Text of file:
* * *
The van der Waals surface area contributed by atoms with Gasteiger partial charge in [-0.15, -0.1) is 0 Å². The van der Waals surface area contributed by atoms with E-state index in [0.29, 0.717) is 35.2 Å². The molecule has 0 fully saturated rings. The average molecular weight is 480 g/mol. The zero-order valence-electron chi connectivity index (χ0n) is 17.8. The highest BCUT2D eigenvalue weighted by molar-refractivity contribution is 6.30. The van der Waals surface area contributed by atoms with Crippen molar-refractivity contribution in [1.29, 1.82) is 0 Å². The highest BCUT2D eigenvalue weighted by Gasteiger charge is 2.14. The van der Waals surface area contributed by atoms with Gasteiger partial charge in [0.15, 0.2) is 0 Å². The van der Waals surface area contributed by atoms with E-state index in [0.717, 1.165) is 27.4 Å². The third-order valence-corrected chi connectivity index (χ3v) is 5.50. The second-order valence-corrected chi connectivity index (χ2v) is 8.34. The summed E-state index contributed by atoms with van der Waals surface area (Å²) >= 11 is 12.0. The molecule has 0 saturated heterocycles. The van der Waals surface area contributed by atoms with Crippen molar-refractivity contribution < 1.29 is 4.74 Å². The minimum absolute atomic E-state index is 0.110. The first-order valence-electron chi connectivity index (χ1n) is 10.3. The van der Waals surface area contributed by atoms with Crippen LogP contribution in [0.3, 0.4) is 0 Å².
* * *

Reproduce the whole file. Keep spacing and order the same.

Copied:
The van der Waals surface area contributed by atoms with Gasteiger partial charge in [-0.15, -0.1) is 0 Å². The van der Waals surface area contributed by atoms with E-state index in [0.29, 0.717) is 35.2 Å². The molecule has 0 fully saturated rings. The average molecular weight is 480 g/mol. The zero-order valence-electron chi connectivity index (χ0n) is 17.8. The highest BCUT2D eigenvalue weighted by molar-refractivity contribution is 6.30. The van der Waals surface area contributed by atoms with Crippen molar-refractivity contribution in [1.29, 1.82) is 0 Å². The highest BCUT2D eigenvalue weighted by Gasteiger charge is 2.14. The van der Waals surface area contributed by atoms with Gasteiger partial charge in [0.15, 0.2) is 0 Å². The van der Waals surface area contributed by atoms with E-state index in [0.717, 1.165) is 27.4 Å². The third-order valence-corrected chi connectivity index (χ3v) is 5.50. The second-order valence-corrected chi connectivity index (χ2v) is 8.34. The summed E-state index contributed by atoms with van der Waals surface area (Å²) >= 11 is 12.0. The molecule has 0 saturated heterocycles. The van der Waals surface area contributed by atoms with Crippen molar-refractivity contribution < 1.29 is 4.74 Å². The minimum absolute atomic E-state index is 0.110. The first-order valence-electron chi connectivity index (χ1n) is 10.3. The van der Waals surface area contributed by atoms with Crippen LogP contribution in [0.3, 0.4) is 0 Å².